For the Divisia aggregates (M2, M2M, MZM, and ALL), (M2A, M2MA, MZMA, and ALLA) and (M2AI, M2MAI, MZMAI, and ALLAI) we observe different behavior. In the recurrence plots of (M2, M2M, MZM, and ALL) we can see in general small lines parallel to the diagonal showing deterministic behavior with some fluctuations. Moreover, a considerable number of isolated points are observed indicating loss of correlation with the past and large fluctuations while in the recurrence plot of (M2A, M2MA, MZMA, and ALLA) and (M2AI, M2MAI, MZMAI, and ALLAI) there are longer lines that form parallel to the diagonal, indicating less fluctuation and more correlation with the past. For the broad Divisia aggregates (M3, M4, and M4), (M3A, M4A, and M4A) and (M3AI, M4AI) we observe large white areas which correspond to strong fluctuations that we believe correspond to the financial crisis.
2012:6 to 2014:6
In this region we observe again more isolated lines in the recurrence plot of M1 compared to the recurrence plots of M1A and M1AI, indicating similar effect as in the time region of 2009:m7 to 2011:m6. We also observe more isolated lines in the recurrence plots of the Divisia (M2, M2M, MZM, and ALL) aggregates compared to the recurrence plots of the (M2A, M2MA, MZMA, and ALLA) and (M2AI, M2MAI, MZMAI, and ALLAI) Divisia monetary aggregates, indicating similar effects as in the time region of 2009:m7 to 2011:m6.
For the broad Divisia aggregates (M3, M4, and M4), (M3A, M4A, and M4A), and (M3AI and M4AI), we observe isolated points, depicting loss of correlation. The same isolated points seem to appear during other time periods, indicating uncorrelated states and sudden changes in the dynamics (not necessary abruptly).
2014:7 to 2016:6
During those years, for the Divisia M1, M1A, and M1AI aggregates, we observe isolated points, depicting loss of correlation. The same isolated points seem to appear during other time periods denoting uncorrelated states as a change in dynamics takes place (not necessary abruptly). For the Divisia aggregates (M2, M2M, MZM, and ALL), (M2A, M2MA, MZMA, and ALLA), and (M2AI, M2MAI, MZMAI, and ALLAI) we observe dark areas during this time interval with deterministic regions with high concentration of points. For the broad Divisia aggregates (M3, M4, and M4), (M3A, M4A, and M4A), and (M3AI and M4AI) we observe isolated points, depicting loss of correlation. The same isolated points seem to appear during other time periods denoting uncorrelated states as a change in dynamics takes place (not necessary abruptly).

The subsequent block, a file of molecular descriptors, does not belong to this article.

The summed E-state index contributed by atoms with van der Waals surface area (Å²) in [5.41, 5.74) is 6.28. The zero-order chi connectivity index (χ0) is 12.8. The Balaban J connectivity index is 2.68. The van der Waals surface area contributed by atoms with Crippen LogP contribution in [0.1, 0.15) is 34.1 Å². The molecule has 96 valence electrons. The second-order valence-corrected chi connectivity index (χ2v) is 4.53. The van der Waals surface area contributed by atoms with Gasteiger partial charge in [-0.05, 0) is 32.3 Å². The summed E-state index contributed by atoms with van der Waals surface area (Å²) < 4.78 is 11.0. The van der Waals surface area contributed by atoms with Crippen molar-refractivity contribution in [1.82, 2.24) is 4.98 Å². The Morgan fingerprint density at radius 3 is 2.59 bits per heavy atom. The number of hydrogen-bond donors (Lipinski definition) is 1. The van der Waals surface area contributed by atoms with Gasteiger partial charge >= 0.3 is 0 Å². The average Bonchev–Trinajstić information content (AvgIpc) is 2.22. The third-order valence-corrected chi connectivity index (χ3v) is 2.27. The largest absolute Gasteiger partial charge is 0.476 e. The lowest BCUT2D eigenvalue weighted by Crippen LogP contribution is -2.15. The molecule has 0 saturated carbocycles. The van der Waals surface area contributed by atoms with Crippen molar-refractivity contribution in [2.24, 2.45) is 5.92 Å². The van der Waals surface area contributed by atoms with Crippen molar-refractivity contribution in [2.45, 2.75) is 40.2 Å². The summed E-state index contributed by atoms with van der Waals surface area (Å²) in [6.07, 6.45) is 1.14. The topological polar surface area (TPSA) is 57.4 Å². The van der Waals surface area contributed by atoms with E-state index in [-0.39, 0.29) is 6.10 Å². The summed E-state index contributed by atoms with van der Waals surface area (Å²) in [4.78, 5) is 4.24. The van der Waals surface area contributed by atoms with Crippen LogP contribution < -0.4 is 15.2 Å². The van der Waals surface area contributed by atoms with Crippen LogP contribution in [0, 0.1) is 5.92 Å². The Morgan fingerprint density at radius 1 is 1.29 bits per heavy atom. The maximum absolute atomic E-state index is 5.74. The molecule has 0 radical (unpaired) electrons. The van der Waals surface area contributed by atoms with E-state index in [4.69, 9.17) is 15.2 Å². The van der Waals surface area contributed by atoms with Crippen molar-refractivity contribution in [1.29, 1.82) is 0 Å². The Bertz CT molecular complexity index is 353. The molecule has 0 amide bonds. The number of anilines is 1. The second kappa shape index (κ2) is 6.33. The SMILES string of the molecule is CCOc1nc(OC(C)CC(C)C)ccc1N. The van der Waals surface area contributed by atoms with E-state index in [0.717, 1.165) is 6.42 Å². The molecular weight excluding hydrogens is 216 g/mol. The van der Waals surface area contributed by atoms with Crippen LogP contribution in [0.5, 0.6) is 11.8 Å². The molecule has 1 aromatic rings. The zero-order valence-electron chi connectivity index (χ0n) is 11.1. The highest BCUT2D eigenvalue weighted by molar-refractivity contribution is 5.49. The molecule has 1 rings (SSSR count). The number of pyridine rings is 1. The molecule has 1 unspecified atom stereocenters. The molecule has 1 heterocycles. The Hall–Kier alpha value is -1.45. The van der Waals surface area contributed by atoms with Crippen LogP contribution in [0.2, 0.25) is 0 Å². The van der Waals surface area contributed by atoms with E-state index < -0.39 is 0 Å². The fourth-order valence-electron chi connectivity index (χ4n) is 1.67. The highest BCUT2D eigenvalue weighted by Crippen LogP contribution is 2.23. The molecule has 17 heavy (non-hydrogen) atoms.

2019:6 to 2021:6
During these years, we observe large fluctuations in the M1, M1A, and M1AI Divisia aggregates, the (M2, M2M, MZM, and ALL), (M2A, M2MA, MZMA, and ALLA), and (M2AI, M2MAI, MZMAI, and ALLAI) Divisia aggregates, as well as in the (M3, M4, and M4), (M3A, M4A, and M4A), and (M3AI and M4AI) Divisia aggregates. These fluctuations are represented by large white areas in the plots and correspond to the Covid19 recession.
2021:7 to 2022:12
Over this period, we observe more continuous lines in the recurrence plot of Divisia M1 and more white areas in the recurrence plots of Divisia M1A and Divisia M1AI, indicating larger fluctuations. For the Divisia aggregates (M2, M2M, MZM, and ALL), (M2A, M2MA, MZMA, and ALLA), and (M2AI, M2MAI, MZMAI, and ALLAI), we also observe white areas indicating larger fluctuations. Finally, for the broad Divisia aggregates (M3, M4, and M4), (M3A, M4A, and M4A), and (M3AI and M4AI) we observe large fluctuations which correspond to the post Covid19 period. Thus, the application of the recurrence plots provides an additional support to the economics of the post Covid 19 period, as it was indicated by Liu and Serletis (2022, pp. 2194) that “the change in payment methods and demand for monetary services during the pandemic could be driven by the Covid19 circumstances along with the changes in consumption patterns.”
Recurrence quantification analysis
Let us briefly review the method of Recurrence Quantification Analysis, introduced by Zbilut and Webber (1992), as a tool for detecting deterministic or chaotic behavior based on quantifying the presence of patterns in recurrence plots. It was used by Andreadis et al. (2023) in their study of the original Divisia monetary aggregates.
The Recurrence Rate (RR) or %recurrence is the ratio of the number of recurrent points to the total number of points of the plot.
High Recurrence Rate values indicate recurrent states that could be due to a deterministic behavior; chaotic states are associated with low values of the Recurrence Rate.
The Determinism (DET) is the ratio of the number of recurrent points forming line segments parallel to the main diagonal to the total number of the points of the plot:
where Pd(l) is the histogram of the lengths l of the diagonal lines. The presence of diagonal lines indicates the existence of a deterministic structure. DET reveals also information relevant to the duration of a stable interaction. In financial data when time series values have periodicities, the DET parameter has high values otherwise when data fluctuates the DET parameter tends to take very small values. The DET value in combination with the RR value are very sensitive parameters reflecting abrupt changes of the dynamics of the system. A big drop in the RR and DET values is a reliable indicator of an abrupt change in the dynamics of the series.